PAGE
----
Tornado signs off with diamond nine over RAF Marham
- Credit: Archant
A roar of jet engines over the Norfolk countryside heralded the end of an era for the RAF.
After 40 years of continual service, the Tornado signed off in style with a nine-ship flypast.
Plane spotters lined the narrow lanes around RAF Marham to catch a glimpse of the iconic warplane's final flight.
The aircraft took off one by one at around 2pm under leaden skies for the 60-mile journey to RAF Cranwell - a few minutes' trip as the Tornado flies.
After performing a flypast over the Lincolnshire base, which is the home of the RAF's training college, the formation turned back for Marham.
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Then the aircraft sailed majestically around the base perimeter in a diamond nine formation, their wingtips almost touching.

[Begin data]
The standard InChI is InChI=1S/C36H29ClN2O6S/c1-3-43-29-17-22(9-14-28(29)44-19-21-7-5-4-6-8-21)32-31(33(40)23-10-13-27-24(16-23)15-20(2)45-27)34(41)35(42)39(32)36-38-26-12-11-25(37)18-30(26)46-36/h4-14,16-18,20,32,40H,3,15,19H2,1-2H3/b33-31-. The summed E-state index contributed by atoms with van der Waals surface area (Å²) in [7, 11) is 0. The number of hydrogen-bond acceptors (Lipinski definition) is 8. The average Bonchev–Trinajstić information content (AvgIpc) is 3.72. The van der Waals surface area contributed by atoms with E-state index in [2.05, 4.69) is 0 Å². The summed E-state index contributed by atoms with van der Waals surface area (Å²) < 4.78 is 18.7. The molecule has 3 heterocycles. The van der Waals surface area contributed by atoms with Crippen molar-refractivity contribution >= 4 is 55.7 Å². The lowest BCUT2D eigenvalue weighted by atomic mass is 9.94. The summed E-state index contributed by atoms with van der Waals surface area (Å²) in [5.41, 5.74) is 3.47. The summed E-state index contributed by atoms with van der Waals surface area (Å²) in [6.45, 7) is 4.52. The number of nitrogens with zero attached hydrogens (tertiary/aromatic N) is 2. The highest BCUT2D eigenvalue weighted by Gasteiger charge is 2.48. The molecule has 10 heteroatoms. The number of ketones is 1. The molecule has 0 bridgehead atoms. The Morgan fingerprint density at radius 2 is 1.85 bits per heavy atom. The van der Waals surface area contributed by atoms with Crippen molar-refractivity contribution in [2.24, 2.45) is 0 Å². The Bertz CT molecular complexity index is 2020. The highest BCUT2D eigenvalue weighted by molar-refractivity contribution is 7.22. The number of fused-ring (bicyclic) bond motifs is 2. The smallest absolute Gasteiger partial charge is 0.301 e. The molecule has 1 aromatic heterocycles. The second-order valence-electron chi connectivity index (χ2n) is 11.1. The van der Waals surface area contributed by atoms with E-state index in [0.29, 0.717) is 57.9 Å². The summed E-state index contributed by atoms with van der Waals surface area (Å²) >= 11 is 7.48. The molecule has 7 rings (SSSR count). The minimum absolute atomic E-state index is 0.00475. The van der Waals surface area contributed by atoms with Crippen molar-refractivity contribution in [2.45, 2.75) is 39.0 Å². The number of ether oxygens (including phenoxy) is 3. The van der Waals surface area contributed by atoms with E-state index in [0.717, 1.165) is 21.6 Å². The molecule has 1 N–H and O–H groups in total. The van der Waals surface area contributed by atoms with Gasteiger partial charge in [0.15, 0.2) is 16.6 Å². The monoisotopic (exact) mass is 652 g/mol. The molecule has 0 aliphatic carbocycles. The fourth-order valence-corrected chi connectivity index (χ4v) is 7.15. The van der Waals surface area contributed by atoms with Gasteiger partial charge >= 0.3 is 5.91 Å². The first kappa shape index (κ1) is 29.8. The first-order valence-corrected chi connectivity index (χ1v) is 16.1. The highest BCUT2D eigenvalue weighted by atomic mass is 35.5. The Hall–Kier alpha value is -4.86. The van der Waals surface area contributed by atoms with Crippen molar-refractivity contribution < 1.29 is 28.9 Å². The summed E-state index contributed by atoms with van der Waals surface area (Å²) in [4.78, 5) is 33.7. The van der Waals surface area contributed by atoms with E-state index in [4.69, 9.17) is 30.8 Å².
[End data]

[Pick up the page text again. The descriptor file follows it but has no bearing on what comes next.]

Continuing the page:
After two long loops the aircraft thundered back across the airfield in two waves, before peeling off one by one to land.
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The two-seater Tornado entered service in 1979 and first saw action in the 1991 Gulf War. Since then, the aircraft have been almost continually operational over Kosovo, Afghanistan, Iraq, Syria and Libya.
Crews flew their final armed mission from RAF Akrotiri, Cyprus, on January 31, before returning to RAF Marham.
The Tornado's armed reconnaissance role has been taken over by the Typhoon jet, which has been modified to carry the same weapons and surveillance equipment.
RAF Marham, the Tornado force's home, will become the main base for the F-35 Lightning, the air force and Royal Navy's new stealth bomber.